We investigated the characteristics of the total ozone column (TOC) around West Antarctica (near the Weddell Sea) compared with ambient meteorological factors. For this analysis, we used ground-based and satellite TOC measurements as well as meteorology (air temperature, potential vorticity and wind field) from reanalysis data. Long-term patterns of TOC show the large year-to-year variation (e.g., maximumly ∼200 DU at King Sejong) but a steady recovering trend recently. Despite a generally consistent pattern, the TOC around West Antarctica did not correlate well between high- and low-latitude regions during austral spring; this result implies that the ozone hole area had a spatial variation over West Antarctica. The TOC pattern around West Antarctica correlated well with air temperature but showed a vertical difference; high positive correlations appeared in the lower stratosphere (maximumly R > 0.9 at ∼50–100 hPa height) showing enhanced ozone depletion in colder conditions, but negative correlations appeared in the upper stratosphere (minimum R < −0.8 at ∼5–10 hPa height) associated with the temperature dependence of ozone chemistry. The TOC also showed an interesting relationship to the potential vorticity: high positive correlation in the upper stratosphere (maximumly R > 0.9 at ∼500–600 K height) during the austral spring but a moderately negative correlation in the lower stratosphere (minimum R < −0.6 at ∼300–350 K height) during the austral summer. This peculiar pattern probably relates to the polar vortex intensification in the stratosphere and the stratosphere-troposphere airmass exchange near the tropopause. There were also some correlations with wind field (R = ∼0.4–0.6) showing air-mass mixing effects. These findings indicate a large meteorological influence on the spatiotemporal pattern of the TOC in West Antarctica.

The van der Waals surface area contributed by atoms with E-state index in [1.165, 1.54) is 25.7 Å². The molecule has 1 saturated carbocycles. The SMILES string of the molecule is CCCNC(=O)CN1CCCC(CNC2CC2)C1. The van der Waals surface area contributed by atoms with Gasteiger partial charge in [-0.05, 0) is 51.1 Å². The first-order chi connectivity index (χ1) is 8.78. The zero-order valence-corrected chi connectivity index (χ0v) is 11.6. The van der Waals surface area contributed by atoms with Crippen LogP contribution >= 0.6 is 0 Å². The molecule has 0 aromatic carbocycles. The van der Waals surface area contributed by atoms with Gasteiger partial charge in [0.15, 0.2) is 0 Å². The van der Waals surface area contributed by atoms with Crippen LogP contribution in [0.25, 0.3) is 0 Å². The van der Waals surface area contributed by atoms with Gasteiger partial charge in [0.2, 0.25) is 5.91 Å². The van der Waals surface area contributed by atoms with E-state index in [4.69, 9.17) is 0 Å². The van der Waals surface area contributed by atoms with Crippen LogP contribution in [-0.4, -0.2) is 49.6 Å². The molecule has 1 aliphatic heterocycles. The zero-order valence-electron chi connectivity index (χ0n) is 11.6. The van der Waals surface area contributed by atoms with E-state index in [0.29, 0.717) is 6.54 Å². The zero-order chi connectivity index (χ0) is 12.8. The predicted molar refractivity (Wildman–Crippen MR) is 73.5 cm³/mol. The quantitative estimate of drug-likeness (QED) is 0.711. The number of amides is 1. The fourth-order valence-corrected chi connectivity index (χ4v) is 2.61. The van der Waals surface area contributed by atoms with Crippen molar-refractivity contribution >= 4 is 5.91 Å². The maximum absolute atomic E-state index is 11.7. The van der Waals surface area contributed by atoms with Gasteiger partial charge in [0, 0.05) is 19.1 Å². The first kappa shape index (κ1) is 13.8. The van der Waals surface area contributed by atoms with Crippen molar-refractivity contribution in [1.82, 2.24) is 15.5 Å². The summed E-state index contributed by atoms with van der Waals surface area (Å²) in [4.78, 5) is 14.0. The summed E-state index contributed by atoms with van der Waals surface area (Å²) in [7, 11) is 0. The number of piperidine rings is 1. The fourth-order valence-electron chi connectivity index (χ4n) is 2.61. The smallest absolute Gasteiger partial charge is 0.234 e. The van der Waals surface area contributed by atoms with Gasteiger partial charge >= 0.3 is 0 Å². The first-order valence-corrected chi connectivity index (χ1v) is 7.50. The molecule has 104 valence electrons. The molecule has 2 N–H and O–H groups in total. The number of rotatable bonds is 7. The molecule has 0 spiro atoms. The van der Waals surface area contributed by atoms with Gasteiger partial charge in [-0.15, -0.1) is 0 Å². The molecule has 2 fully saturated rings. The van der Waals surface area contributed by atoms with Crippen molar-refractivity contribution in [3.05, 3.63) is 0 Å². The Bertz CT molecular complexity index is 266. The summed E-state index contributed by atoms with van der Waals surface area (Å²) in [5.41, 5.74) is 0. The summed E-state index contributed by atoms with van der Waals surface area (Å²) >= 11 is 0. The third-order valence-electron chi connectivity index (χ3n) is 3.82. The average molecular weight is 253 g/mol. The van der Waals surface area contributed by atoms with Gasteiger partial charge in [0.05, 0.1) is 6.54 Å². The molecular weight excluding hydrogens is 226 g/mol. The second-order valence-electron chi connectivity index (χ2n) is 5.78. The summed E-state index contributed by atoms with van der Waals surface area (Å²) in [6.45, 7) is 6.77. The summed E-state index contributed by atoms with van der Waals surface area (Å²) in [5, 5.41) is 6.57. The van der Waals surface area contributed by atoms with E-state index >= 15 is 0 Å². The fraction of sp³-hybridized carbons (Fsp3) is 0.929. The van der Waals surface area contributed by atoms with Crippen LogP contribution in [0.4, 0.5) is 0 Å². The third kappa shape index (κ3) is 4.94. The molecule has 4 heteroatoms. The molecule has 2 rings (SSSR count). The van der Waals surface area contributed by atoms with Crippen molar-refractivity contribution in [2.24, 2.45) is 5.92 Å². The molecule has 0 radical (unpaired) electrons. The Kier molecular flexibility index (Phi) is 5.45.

Bibliographical noteFunding Information:
This study was supported by the Korea Polar Research Institute (KOPRI, PE17010) and the Korea Meteorological Administration Research and Development Program (KMIPA 2015-5170).
This study was supported by the Korea Polar Research Institute ( KOPRI , PE17010 ) and the Korea Meteorological Administration Research and Development Program ( KMIPA 2015-5170 ). Appendix A
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All Science Journal Classification (ASJC) codes
- Environmental Science(all)
- Atmospheric Science